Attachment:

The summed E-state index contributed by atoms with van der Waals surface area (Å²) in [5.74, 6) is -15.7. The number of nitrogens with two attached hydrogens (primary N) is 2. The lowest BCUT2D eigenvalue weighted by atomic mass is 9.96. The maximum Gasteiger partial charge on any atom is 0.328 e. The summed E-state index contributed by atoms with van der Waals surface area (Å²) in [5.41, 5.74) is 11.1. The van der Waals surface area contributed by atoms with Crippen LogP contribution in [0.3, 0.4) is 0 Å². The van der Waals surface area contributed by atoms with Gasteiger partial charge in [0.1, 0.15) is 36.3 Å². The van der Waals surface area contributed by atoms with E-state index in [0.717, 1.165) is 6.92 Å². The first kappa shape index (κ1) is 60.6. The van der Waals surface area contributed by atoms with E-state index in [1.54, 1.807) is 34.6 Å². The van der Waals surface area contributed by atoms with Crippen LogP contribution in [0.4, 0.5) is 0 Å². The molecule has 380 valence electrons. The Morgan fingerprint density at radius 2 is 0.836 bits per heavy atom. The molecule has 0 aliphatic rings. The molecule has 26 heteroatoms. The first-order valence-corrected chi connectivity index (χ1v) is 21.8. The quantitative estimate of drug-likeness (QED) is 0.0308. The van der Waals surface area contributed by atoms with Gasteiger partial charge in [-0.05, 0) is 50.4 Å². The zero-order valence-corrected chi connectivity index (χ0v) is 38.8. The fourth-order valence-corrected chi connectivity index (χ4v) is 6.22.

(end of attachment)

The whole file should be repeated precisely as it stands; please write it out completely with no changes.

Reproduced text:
The summed E-state index contributed by atoms with van der Waals surface area (Å²) in [5.74, 6) is -15.7. The number of nitrogens with two attached hydrogens (primary N) is 2. The lowest BCUT2D eigenvalue weighted by atomic mass is 9.96. The maximum Gasteiger partial charge on any atom is 0.328 e. The summed E-state index contributed by atoms with van der Waals surface area (Å²) in [5.41, 5.74) is 11.1. The van der Waals surface area contributed by atoms with Crippen LogP contribution in [0.3, 0.4) is 0 Å². The van der Waals surface area contributed by atoms with Gasteiger partial charge in [0.1, 0.15) is 36.3 Å². The van der Waals surface area contributed by atoms with E-state index in [0.717, 1.165) is 6.92 Å². The first kappa shape index (κ1) is 60.6. The van der Waals surface area contributed by atoms with E-state index in [1.54, 1.807) is 34.6 Å². The van der Waals surface area contributed by atoms with Crippen LogP contribution in [0.4, 0.5) is 0 Å². The molecule has 380 valence electrons. The Morgan fingerprint density at radius 2 is 0.836 bits per heavy atom. The molecule has 0 aliphatic rings. The molecule has 26 heteroatoms. The first-order valence-corrected chi connectivity index (χ1v) is 21.8. The quantitative estimate of drug-likeness (QED) is 0.0308. The van der Waals surface area contributed by atoms with Gasteiger partial charge in [-0.05, 0) is 50.4 Å². The zero-order valence-corrected chi connectivity index (χ0v) is 38.8. The fourth-order valence-corrected chi connectivity index (χ4v) is 6.22.